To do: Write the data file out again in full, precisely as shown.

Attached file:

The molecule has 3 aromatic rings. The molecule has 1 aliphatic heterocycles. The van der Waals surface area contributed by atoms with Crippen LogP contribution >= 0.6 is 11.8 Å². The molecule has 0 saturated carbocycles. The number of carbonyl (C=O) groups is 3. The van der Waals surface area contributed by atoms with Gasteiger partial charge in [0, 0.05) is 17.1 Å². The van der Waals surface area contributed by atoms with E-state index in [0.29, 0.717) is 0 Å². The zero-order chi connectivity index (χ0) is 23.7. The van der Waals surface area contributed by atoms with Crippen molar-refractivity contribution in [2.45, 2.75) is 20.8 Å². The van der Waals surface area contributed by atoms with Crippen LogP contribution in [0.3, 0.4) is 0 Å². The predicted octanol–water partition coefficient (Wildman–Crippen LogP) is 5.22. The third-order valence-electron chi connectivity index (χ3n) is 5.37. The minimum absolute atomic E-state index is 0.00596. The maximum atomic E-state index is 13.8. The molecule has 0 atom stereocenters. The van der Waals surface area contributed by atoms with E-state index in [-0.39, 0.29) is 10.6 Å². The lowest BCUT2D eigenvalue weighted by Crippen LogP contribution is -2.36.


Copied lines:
The molecule has 3 aromatic rings. The molecule has 1 aliphatic heterocycles. The van der Waals surface area contributed by atoms with Crippen LogP contribution >= 0.6 is 11.8 Å². The molecule has 0 saturated carbocycles. The number of carbonyl (C=O) groups is 3. The van der Waals surface area contributed by atoms with Gasteiger partial charge in [0, 0.05) is 17.1 Å². The van der Waals surface area contributed by atoms with E-state index in [0.29, 0.717) is 0 Å². The zero-order chi connectivity index (χ0) is 23.7. The van der Waals surface area contributed by atoms with Crippen molar-refractivity contribution in [2.45, 2.75) is 20.8 Å². The van der Waals surface area contributed by atoms with Crippen LogP contribution in [0.3, 0.4) is 0 Å². The predicted octanol–water partition coefficient (Wildman–Crippen LogP) is 5.22. The third-order valence-electron chi connectivity index (χ3n) is 5.37. The minimum absolute atomic E-state index is 0.00596. The maximum atomic E-state index is 13.8. The molecule has 0 atom stereocenters. The van der Waals surface area contributed by atoms with E-state index in [-0.39, 0.29) is 10.6 Å². The lowest BCUT2D eigenvalue weighted by Crippen LogP contribution is -2.36.